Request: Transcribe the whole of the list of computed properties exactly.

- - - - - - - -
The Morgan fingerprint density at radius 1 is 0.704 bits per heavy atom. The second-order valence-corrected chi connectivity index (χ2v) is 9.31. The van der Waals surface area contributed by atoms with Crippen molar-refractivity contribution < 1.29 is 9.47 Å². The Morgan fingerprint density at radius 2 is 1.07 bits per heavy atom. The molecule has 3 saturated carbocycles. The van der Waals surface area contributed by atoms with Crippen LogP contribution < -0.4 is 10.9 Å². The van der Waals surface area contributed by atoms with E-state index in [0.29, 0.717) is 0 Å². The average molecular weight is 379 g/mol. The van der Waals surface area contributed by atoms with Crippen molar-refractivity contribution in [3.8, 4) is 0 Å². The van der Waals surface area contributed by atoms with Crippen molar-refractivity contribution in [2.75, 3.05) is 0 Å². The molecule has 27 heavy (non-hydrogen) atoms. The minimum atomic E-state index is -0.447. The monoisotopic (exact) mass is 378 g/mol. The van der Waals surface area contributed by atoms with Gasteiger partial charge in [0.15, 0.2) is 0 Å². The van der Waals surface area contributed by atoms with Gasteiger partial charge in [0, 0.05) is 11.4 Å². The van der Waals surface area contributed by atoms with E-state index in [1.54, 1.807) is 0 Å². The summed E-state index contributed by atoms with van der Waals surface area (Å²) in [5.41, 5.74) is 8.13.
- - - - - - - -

The Morgan fingerprint density at radius 1 is 0.704 bits per heavy atom. The second-order valence-corrected chi connectivity index (χ2v) is 9.31. The van der Waals surface area contributed by atoms with Crippen molar-refractivity contribution < 1.29 is 9.47 Å². The Morgan fingerprint density at radius 2 is 1.07 bits per heavy atom. The molecule has 3 saturated carbocycles. The van der Waals surface area contributed by atoms with Crippen LogP contribution < -0.4 is 10.9 Å². The van der Waals surface area contributed by atoms with E-state index in [0.29, 0.717) is 0 Å². The average molecular weight is 379 g/mol. The van der Waals surface area contributed by atoms with Crippen molar-refractivity contribution in [3.8, 4) is 0 Å². The van der Waals surface area contributed by atoms with Crippen molar-refractivity contribution in [2.75, 3.05) is 0 Å². The molecule has 27 heavy (non-hydrogen) atoms. The minimum atomic E-state index is -0.447. The monoisotopic (exact) mass is 378 g/mol. The van der Waals surface area contributed by atoms with Gasteiger partial charge in [0.15, 0.2) is 0 Å². The van der Waals surface area contributed by atoms with Gasteiger partial charge in [0, 0.05) is 11.4 Å². The van der Waals surface area contributed by atoms with E-state index in [1.54, 1.807) is 0 Å². The summed E-state index contributed by atoms with van der Waals surface area (Å²) in [5.41, 5.74) is 8.13.